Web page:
NORTHERN Ireland’s Secretary of State, Owen Paterson, is one of the few people in David Cameron’s Government who Lord Tebbit says are the voices of traditional Tory opinion.
Citing the Government’s proposals for gay marriage – which Mr Paterson publicly opposed, the first Cabinet minister to do so – Lord Tebbit says that it is crucial for traditional Conservatives to see their position articulated.
“I think Owen is to some extent now in a department which is a bit isolated and out of the mainstream essentially because of the nature of the devolved government so he’s not in one of the key departments,” says Lord Tebbit.
“But I think he and one or two others — Duncan Smith for example — are the voices of more traditional Conservative approaches and above all more traditional Conservative priorities ... I can honestly say that no one has come up to me and said: ‘The priority is reform of the House of Lords and gay marriage.’”
What does Lord Tebbit think about a Conservative Prime Minister attempting to legislate for gay marriage despite grassroots Tory unease?
“What? I mean, steady on chaps. Let’s get a grip on reality. I think that that springs partly from Coalition games that if you give us reform of the House of Lords which makes sure that there’s always a blocking minority of Liberals in the electoral system which we shall devise, we will give you the re-drawing of the constituency boundaries. And if you don’t, we won’t.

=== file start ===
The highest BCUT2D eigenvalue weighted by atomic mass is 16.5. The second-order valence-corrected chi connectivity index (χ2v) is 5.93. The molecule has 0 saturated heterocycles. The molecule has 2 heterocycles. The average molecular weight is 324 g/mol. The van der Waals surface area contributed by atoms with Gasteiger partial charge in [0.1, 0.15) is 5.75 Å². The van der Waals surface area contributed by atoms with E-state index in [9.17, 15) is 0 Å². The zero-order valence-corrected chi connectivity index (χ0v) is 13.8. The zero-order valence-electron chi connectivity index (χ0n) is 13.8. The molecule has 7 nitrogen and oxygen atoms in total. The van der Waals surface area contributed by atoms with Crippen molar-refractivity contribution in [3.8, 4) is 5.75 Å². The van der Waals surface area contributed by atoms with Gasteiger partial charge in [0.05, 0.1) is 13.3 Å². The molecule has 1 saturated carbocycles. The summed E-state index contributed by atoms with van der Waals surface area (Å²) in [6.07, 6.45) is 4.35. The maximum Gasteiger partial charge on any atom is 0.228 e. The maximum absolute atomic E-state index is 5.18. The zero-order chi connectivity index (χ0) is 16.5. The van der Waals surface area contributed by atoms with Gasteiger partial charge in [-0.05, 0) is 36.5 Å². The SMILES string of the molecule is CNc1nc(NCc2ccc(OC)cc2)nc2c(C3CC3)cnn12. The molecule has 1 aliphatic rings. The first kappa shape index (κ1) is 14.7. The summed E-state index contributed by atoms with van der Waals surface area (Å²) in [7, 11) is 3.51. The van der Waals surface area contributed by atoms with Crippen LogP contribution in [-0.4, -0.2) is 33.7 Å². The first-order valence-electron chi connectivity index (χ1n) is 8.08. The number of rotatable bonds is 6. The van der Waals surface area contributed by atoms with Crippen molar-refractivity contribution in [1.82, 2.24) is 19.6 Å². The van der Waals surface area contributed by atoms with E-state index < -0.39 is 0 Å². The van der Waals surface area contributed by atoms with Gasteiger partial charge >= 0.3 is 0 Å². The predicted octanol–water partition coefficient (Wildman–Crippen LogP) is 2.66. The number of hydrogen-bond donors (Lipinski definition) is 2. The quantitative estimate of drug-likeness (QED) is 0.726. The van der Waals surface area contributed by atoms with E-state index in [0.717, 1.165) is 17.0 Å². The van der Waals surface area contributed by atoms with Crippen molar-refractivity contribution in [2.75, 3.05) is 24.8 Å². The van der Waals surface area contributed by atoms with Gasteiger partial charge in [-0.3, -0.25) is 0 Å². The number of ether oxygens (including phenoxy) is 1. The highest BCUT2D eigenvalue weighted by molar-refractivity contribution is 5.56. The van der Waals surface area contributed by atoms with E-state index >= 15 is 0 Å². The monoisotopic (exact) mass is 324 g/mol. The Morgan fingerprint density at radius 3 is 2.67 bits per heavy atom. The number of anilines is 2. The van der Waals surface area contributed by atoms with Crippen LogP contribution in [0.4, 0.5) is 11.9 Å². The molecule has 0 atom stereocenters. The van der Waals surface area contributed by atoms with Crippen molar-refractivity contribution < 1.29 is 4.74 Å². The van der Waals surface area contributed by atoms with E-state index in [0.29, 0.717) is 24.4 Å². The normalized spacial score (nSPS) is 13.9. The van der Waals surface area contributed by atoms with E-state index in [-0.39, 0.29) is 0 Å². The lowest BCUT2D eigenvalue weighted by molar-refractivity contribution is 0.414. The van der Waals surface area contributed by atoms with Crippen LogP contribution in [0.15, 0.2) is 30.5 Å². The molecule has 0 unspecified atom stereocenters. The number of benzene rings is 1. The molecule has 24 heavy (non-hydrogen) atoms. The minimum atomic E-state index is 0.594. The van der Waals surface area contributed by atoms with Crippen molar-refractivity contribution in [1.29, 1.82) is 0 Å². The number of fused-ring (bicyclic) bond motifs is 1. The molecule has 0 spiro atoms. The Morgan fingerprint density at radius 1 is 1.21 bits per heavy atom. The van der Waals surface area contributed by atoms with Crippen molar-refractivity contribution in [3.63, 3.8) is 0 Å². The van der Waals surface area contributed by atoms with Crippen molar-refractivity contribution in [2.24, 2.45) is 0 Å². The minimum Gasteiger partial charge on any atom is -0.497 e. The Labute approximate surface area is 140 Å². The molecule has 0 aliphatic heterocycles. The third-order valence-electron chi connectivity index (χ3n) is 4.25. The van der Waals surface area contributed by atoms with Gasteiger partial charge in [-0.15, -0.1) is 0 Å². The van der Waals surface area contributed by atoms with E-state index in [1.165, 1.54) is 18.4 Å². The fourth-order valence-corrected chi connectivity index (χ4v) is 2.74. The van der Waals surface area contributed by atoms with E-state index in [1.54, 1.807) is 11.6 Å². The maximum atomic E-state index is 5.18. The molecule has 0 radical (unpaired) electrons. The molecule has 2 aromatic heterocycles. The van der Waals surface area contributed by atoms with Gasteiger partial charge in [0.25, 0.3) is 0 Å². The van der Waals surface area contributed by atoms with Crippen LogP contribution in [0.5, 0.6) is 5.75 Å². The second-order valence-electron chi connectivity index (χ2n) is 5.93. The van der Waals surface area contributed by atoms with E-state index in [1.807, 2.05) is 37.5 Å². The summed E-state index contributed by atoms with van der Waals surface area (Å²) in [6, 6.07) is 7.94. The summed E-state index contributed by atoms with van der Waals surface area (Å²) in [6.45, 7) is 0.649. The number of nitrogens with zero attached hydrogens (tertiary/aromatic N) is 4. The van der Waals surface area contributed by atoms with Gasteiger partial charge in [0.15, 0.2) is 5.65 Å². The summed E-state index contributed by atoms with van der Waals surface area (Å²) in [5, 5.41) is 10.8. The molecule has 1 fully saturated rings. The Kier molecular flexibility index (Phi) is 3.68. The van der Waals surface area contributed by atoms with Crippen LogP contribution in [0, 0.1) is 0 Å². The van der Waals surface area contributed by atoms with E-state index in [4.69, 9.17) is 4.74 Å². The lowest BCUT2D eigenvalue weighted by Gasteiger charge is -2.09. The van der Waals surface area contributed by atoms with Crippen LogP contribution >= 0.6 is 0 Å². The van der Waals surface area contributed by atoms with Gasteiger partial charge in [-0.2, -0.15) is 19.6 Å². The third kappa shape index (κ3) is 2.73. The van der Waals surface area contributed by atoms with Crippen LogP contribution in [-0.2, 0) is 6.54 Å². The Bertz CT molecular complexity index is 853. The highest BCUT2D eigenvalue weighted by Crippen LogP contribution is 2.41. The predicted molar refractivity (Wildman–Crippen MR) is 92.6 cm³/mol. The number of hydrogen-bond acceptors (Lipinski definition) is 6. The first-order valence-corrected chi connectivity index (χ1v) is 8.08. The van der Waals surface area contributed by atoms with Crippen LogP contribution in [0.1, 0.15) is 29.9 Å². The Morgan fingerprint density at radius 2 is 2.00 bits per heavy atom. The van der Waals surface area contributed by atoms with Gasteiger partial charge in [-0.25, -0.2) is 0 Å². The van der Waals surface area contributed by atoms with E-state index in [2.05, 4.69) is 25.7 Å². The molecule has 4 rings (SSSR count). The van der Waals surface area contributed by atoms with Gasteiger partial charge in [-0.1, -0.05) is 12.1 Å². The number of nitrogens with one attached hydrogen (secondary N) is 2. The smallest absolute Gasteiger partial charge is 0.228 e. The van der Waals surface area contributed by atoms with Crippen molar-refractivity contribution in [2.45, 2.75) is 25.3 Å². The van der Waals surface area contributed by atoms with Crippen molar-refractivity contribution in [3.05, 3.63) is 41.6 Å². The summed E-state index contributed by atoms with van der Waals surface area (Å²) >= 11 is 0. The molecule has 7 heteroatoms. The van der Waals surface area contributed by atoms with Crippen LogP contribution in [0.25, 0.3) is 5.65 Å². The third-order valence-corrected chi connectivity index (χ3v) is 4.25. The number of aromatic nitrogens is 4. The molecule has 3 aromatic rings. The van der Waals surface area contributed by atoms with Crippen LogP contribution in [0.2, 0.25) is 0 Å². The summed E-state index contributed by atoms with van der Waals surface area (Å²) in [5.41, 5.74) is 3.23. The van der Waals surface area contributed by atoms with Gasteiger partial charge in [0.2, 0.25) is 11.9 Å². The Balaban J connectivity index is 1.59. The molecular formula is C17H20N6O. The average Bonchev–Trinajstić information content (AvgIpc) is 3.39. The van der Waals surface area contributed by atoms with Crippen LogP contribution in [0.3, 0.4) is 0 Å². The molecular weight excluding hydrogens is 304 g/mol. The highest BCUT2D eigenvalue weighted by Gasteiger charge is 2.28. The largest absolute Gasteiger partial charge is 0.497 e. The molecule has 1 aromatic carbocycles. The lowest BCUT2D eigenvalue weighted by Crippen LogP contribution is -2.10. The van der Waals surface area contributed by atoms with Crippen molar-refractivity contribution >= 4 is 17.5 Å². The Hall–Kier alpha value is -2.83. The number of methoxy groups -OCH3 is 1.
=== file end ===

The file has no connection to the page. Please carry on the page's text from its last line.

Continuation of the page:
“I don’t think I would have taken on gay marriage – it’s not perhaps the most important thing in the world. But perhaps that’s the point, particularly when we have civil partnerships.
“There is a case for doing something about civil partnerships because it is extremely inequitable that two sisters who have devoted their lives to looking after a parent should be prohibited from entering into a partnership which would be to their economic advantage, whereas two women otherwise can do so.
“I think in any case it raises – and that might be a good thing out of it all – the question of the interests of children and why there isn’t more discussion about whether it’s in the best interests of children that they should be brought up in civil partnerships or so-called gay marriage and I think too little attention has been paid to that.
“When I get extremely irritated about it, I say: There is no inequality. Any male can marry, barring the restrictions on consanguinity, any female. Any female can marry any male. I’m terribly sorry sir, you want to do something that I don’t wish to do. That’s your problem, not my problem.
“In terms of practical politics, I don’t think I would have taken that on particularly because it was so contentious. Regardless of the rights and wrongs of it, it is highly contentious within one’s party and I will be intrigued to see how the Labour Party tackles it ... I’d put a fiver on [former Labour minister] Kate Hoey not [supporting gay marriage].”
He speaks highly of the Ulster-born Ms Hoey, citing her and John Cruddas as examples of Labour politicians who share “common ground” with Conservatives in key areas such as tackling abuse of welfare.